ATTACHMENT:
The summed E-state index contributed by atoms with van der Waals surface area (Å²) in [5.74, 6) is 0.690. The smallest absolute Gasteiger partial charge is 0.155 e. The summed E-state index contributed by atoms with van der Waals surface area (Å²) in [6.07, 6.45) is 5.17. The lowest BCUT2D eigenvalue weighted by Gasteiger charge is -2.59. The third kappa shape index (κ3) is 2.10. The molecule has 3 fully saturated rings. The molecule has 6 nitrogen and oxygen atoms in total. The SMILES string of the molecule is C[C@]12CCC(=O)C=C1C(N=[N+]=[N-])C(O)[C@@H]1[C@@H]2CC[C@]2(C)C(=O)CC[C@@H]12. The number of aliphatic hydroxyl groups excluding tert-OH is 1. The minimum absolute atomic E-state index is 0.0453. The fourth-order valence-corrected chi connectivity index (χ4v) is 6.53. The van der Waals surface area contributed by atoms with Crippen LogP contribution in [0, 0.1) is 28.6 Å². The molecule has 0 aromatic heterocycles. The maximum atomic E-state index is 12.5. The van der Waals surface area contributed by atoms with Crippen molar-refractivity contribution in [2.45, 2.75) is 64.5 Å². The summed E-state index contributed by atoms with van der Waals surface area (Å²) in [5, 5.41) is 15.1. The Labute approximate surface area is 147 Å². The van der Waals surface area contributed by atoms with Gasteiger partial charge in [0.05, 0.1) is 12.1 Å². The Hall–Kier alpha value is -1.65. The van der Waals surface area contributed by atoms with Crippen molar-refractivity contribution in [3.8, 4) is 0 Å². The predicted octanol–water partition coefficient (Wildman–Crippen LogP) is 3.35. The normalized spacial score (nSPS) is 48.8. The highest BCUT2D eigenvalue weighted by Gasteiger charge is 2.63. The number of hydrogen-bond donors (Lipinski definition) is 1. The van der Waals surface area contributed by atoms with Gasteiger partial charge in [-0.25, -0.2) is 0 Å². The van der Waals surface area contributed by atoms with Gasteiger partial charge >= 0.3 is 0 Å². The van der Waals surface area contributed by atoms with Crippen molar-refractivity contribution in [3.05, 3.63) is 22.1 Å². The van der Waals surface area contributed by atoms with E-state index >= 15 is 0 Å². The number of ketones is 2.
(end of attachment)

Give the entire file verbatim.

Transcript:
The summed E-state index contributed by atoms with van der Waals surface area (Å²) in [5.74, 6) is 0.690. The smallest absolute Gasteiger partial charge is 0.155 e. The summed E-state index contributed by atoms with van der Waals surface area (Å²) in [6.07, 6.45) is 5.17. The lowest BCUT2D eigenvalue weighted by Gasteiger charge is -2.59. The third kappa shape index (κ3) is 2.10. The molecule has 3 fully saturated rings. The molecule has 6 nitrogen and oxygen atoms in total. The SMILES string of the molecule is C[C@]12CCC(=O)C=C1C(N=[N+]=[N-])C(O)[C@@H]1[C@@H]2CC[C@]2(C)C(=O)CC[C@@H]12. The number of aliphatic hydroxyl groups excluding tert-OH is 1. The minimum absolute atomic E-state index is 0.0453. The fourth-order valence-corrected chi connectivity index (χ4v) is 6.53. The van der Waals surface area contributed by atoms with Crippen LogP contribution in [0, 0.1) is 28.6 Å². The molecule has 0 aromatic heterocycles. The maximum atomic E-state index is 12.5. The van der Waals surface area contributed by atoms with Crippen molar-refractivity contribution in [2.45, 2.75) is 64.5 Å². The summed E-state index contributed by atoms with van der Waals surface area (Å²) in [5, 5.41) is 15.1. The Labute approximate surface area is 147 Å². The van der Waals surface area contributed by atoms with Gasteiger partial charge in [0.05, 0.1) is 12.1 Å². The Hall–Kier alpha value is -1.65. The van der Waals surface area contributed by atoms with Crippen molar-refractivity contribution in [3.8, 4) is 0 Å². The predicted octanol–water partition coefficient (Wildman–Crippen LogP) is 3.35. The normalized spacial score (nSPS) is 48.8. The highest BCUT2D eigenvalue weighted by Gasteiger charge is 2.63. The number of hydrogen-bond donors (Lipinski definition) is 1. The van der Waals surface area contributed by atoms with Gasteiger partial charge in [-0.25, -0.2) is 0 Å². The van der Waals surface area contributed by atoms with Gasteiger partial charge >= 0.3 is 0 Å². The van der Waals surface area contributed by atoms with Crippen molar-refractivity contribution in [3.05, 3.63) is 22.1 Å². The van der Waals surface area contributed by atoms with E-state index >= 15 is 0 Å². The number of ketones is 2.